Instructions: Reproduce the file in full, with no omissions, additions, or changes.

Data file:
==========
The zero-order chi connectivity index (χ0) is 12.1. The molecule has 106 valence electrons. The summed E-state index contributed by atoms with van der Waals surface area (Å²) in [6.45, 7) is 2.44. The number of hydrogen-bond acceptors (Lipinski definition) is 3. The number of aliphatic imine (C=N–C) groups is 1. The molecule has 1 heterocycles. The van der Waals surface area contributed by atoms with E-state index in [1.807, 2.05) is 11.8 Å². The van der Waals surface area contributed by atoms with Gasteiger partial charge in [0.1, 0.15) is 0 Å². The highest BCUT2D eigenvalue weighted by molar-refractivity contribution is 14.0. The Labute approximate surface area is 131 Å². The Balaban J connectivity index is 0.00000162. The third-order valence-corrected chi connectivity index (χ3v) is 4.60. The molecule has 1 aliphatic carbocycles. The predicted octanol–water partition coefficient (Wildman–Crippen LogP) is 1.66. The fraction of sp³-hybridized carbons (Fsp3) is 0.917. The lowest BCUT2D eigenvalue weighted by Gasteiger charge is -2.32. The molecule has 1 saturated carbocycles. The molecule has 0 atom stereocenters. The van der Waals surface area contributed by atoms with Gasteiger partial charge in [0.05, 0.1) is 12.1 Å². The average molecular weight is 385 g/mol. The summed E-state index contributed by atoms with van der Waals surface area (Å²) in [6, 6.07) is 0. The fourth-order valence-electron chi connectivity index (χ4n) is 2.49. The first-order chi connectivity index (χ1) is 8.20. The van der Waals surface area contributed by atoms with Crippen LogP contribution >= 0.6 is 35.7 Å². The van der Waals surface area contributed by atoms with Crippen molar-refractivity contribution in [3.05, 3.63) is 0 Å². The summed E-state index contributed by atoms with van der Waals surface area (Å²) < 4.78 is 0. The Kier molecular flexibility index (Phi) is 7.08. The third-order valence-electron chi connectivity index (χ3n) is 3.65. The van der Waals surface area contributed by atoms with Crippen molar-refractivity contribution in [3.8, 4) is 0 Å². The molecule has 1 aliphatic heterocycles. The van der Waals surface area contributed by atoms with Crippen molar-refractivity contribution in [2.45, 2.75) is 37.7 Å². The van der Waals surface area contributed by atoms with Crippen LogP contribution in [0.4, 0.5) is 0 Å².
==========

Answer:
The zero-order chi connectivity index (χ0) is 12.1. The molecule has 106 valence electrons. The summed E-state index contributed by atoms with van der Waals surface area (Å²) in [6.45, 7) is 2.44. The number of hydrogen-bond acceptors (Lipinski definition) is 3. The number of aliphatic imine (C=N–C) groups is 1. The molecule has 1 heterocycles. The van der Waals surface area contributed by atoms with E-state index in [1.807, 2.05) is 11.8 Å². The van der Waals surface area contributed by atoms with Gasteiger partial charge in [0.1, 0.15) is 0 Å². The highest BCUT2D eigenvalue weighted by molar-refractivity contribution is 14.0. The Labute approximate surface area is 131 Å². The Balaban J connectivity index is 0.00000162. The third-order valence-corrected chi connectivity index (χ3v) is 4.60. The molecule has 1 aliphatic carbocycles. The predicted octanol–water partition coefficient (Wildman–Crippen LogP) is 1.66. The fraction of sp³-hybridized carbons (Fsp3) is 0.917. The lowest BCUT2D eigenvalue weighted by Gasteiger charge is -2.32. The molecule has 1 saturated carbocycles. The molecule has 0 atom stereocenters. The van der Waals surface area contributed by atoms with Gasteiger partial charge in [0.05, 0.1) is 12.1 Å². The average molecular weight is 385 g/mol. The summed E-state index contributed by atoms with van der Waals surface area (Å²) in [6, 6.07) is 0. The fourth-order valence-electron chi connectivity index (χ4n) is 2.49. The first-order chi connectivity index (χ1) is 8.20. The van der Waals surface area contributed by atoms with Crippen LogP contribution >= 0.6 is 35.7 Å². The van der Waals surface area contributed by atoms with Crippen molar-refractivity contribution in [3.05, 3.63) is 0 Å². The summed E-state index contributed by atoms with van der Waals surface area (Å²) < 4.78 is 0. The Kier molecular flexibility index (Phi) is 7.08. The third-order valence-electron chi connectivity index (χ3n) is 3.65. The van der Waals surface area contributed by atoms with Crippen molar-refractivity contribution in [3.8, 4) is 0 Å². The molecule has 1 aliphatic heterocycles. The van der Waals surface area contributed by atoms with Crippen molar-refractivity contribution in [2.45, 2.75) is 37.7 Å². The van der Waals surface area contributed by atoms with Crippen LogP contribution in [0.4, 0.5) is 0 Å².